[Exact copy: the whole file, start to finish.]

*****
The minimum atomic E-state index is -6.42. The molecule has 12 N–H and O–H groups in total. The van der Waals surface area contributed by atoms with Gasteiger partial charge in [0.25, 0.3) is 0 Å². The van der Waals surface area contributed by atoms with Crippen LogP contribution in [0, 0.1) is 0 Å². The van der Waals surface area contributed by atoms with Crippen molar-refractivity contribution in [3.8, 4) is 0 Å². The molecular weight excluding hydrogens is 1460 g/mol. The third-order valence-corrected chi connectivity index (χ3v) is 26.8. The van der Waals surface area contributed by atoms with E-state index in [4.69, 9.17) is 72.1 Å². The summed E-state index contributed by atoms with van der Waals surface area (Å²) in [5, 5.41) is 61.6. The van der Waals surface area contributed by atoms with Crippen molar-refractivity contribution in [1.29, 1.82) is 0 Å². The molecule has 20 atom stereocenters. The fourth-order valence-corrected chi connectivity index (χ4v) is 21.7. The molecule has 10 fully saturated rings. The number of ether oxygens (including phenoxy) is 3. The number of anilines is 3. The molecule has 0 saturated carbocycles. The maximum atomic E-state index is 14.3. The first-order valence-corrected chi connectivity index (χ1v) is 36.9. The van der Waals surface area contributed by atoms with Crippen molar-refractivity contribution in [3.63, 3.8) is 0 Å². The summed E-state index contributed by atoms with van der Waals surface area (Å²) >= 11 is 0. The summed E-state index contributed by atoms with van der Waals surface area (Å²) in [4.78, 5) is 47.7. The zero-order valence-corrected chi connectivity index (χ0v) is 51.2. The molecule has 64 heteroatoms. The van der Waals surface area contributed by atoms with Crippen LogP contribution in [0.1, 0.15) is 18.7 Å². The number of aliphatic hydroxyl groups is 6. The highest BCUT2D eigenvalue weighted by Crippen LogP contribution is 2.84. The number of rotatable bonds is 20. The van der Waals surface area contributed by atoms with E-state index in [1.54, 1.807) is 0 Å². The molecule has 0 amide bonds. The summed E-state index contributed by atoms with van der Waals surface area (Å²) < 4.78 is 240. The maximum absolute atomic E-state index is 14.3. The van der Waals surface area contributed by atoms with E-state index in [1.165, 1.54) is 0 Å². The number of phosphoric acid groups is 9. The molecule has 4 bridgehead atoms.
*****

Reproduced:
The minimum atomic E-state index is -6.42. The molecule has 12 N–H and O–H groups in total. The van der Waals surface area contributed by atoms with Gasteiger partial charge in [0.25, 0.3) is 0 Å². The van der Waals surface area contributed by atoms with Crippen LogP contribution in [0, 0.1) is 0 Å². The van der Waals surface area contributed by atoms with Crippen molar-refractivity contribution in [3.8, 4) is 0 Å². The molecular weight excluding hydrogens is 1460 g/mol. The third-order valence-corrected chi connectivity index (χ3v) is 26.8. The van der Waals surface area contributed by atoms with E-state index in [4.69, 9.17) is 72.1 Å². The summed E-state index contributed by atoms with van der Waals surface area (Å²) in [5, 5.41) is 61.6. The van der Waals surface area contributed by atoms with Crippen molar-refractivity contribution in [1.29, 1.82) is 0 Å². The molecule has 20 atom stereocenters. The fourth-order valence-corrected chi connectivity index (χ4v) is 21.7. The molecule has 10 fully saturated rings. The number of ether oxygens (including phenoxy) is 3. The number of anilines is 3. The molecule has 0 saturated carbocycles. The maximum atomic E-state index is 14.3. The first-order valence-corrected chi connectivity index (χ1v) is 36.9. The van der Waals surface area contributed by atoms with Crippen molar-refractivity contribution in [3.63, 3.8) is 0 Å². The summed E-state index contributed by atoms with van der Waals surface area (Å²) >= 11 is 0. The summed E-state index contributed by atoms with van der Waals surface area (Å²) in [4.78, 5) is 47.7. The zero-order valence-corrected chi connectivity index (χ0v) is 51.2. The molecule has 64 heteroatoms. The van der Waals surface area contributed by atoms with Crippen LogP contribution in [0.1, 0.15) is 18.7 Å². The number of aliphatic hydroxyl groups is 6. The highest BCUT2D eigenvalue weighted by Crippen LogP contribution is 2.84. The number of rotatable bonds is 20. The van der Waals surface area contributed by atoms with E-state index in [1.54, 1.807) is 0 Å². The molecule has 0 amide bonds. The summed E-state index contributed by atoms with van der Waals surface area (Å²) < 4.78 is 240. The maximum absolute atomic E-state index is 14.3. The van der Waals surface area contributed by atoms with E-state index in [1.165, 1.54) is 0 Å². The number of phosphoric acid groups is 9. The molecule has 4 bridgehead atoms.